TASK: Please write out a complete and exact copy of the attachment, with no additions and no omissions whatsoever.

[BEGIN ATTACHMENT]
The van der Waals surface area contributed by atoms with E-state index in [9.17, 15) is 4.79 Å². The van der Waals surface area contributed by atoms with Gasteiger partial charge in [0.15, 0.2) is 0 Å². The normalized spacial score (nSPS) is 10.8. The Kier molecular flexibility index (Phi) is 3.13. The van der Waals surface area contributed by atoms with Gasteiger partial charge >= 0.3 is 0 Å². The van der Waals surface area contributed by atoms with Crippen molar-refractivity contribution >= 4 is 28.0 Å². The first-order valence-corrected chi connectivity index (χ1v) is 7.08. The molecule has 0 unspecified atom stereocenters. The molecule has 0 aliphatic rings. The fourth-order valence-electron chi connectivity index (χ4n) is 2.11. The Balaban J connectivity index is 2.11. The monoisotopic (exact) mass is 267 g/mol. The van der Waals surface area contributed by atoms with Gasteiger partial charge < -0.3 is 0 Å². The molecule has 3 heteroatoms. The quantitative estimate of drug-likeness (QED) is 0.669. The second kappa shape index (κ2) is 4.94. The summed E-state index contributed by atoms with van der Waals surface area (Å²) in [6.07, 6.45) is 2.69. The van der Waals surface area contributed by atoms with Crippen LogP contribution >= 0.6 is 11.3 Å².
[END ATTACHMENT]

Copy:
The van der Waals surface area contributed by atoms with E-state index in [9.17, 15) is 4.79 Å². The van der Waals surface area contributed by atoms with Gasteiger partial charge in [0.15, 0.2) is 0 Å². The normalized spacial score (nSPS) is 10.8. The Kier molecular flexibility index (Phi) is 3.13. The van der Waals surface area contributed by atoms with Gasteiger partial charge >= 0.3 is 0 Å². The van der Waals surface area contributed by atoms with Crippen molar-refractivity contribution >= 4 is 28.0 Å². The first-order valence-corrected chi connectivity index (χ1v) is 7.08. The molecule has 0 unspecified atom stereocenters. The molecule has 0 aliphatic rings. The fourth-order valence-electron chi connectivity index (χ4n) is 2.11. The Balaban J connectivity index is 2.11. The monoisotopic (exact) mass is 267 g/mol. The van der Waals surface area contributed by atoms with Gasteiger partial charge < -0.3 is 0 Å². The molecule has 3 heteroatoms. The quantitative estimate of drug-likeness (QED) is 0.669. The second kappa shape index (κ2) is 4.94. The summed E-state index contributed by atoms with van der Waals surface area (Å²) in [6.07, 6.45) is 2.69. The van der Waals surface area contributed by atoms with Crippen LogP contribution >= 0.6 is 11.3 Å².